Many consumers are willing to pay for improved environmental quality and thus non-market values of impacts of food production on e.g. water quality, carbon sequestration, biodiversity, pollution, erosion or GHG emissions may even be comparable to the market value of agricultural production. The Diverfarming project elucidated how consumers value agroecosystem services enabled by diversification and provided consumer perspectives for developing future agricultural and food policies to better support cropping diversification.
The researchers quantified consumers' willingness to pay for the benefits of increased farm and regional scale diversity of cultivation practices and crop rotations. Three valuation scenarios were presented to a representative sample of consumers: the first one focused on agroecosystem services on cropland, the second on wider socio-cultural effects and the third was a combination of them. A total of 600 consumers finished the questionnaire.
It was found that 79% of households were willing to pay extra for cropping diversification and that this corresponds to a significant monetary value of ecosystem services. The calculated total non-market value of cropping diversification at the country level can be as high as 47-95% compared to the annual market revenues of cereals, and 15-32% compared to the total market revenues in agriculture in Finland. The sum the consumers were willing to pay was on average €228 per household annually which equals to €245 per hectare of cultivated cropland.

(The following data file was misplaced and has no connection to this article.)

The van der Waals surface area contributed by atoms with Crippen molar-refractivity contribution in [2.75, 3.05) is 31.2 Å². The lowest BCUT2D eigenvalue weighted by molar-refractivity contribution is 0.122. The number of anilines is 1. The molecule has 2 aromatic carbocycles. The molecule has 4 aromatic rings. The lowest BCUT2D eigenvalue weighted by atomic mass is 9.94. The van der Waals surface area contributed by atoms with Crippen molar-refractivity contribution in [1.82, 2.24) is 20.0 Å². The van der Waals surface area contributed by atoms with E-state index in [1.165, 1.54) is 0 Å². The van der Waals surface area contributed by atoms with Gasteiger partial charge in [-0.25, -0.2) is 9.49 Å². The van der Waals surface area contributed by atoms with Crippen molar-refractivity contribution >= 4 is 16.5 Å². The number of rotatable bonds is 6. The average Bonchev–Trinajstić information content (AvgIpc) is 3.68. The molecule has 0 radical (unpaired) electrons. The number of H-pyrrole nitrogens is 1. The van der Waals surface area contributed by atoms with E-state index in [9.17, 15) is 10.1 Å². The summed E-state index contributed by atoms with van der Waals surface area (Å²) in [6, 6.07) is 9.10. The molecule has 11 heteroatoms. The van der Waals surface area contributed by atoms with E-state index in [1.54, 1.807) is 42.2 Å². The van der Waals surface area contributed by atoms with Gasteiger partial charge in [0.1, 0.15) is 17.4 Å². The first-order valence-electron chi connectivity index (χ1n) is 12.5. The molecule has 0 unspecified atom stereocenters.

The relatively high willingness to pay for both agroecological and socio-cultural benefits provide important messages for actors in the food chain and for policy makers on future targeting of economic resources within agri-environmental schemes. This study showed that positive societal implications of cropping diversification were valued slightly higher than direct field level effects of diversification. In particular, improved maintenance of domestic food production and processing, reduced nutrient runoffs from agriculture, maintained food culture and tradition, as well as improved carbon balance of agriculture and the number of jobs in rural areas were valued high.
The effectiveness of agroecological schemes needs to be developed further but a higher contribution by consumers can also likely fund future transition towards more sustainable food production. Findings on the valuation of different ecosystem services help different actors of the food chain or policy makers to stress the most valued consequences and use the related arguments when, e.g., motivating the use of public expenditures.
However, the results also indicate that 21% of consumers were not willing to pay anything to support more diverse cropping systems. Rather traditional arguments based on ecology have been used in promoting for example organic and low-input agriculture. Effects on carbon sequestration and more resilient food production with positive effects on rural jobs and local food culture have been less emphasized. Using a larger selection of arguments would help to reach a wider variety of consumer types.
The Diverfarming project seeks a change in paradigm in European agriculture towards a more environmentally and economically sustainable agriculture through crop diversification and the reduction of inputs.
More information: Terhi Latvala et al, Evaluating Non-Market Values of Agroecological and Socio-Cultural Benefits of Diversified Cropping Systems, Environmental Management (2021). DOI: 10.1007/s00267-021-01437-2
Journal information: Environmental Management
Provided by University of Córdoba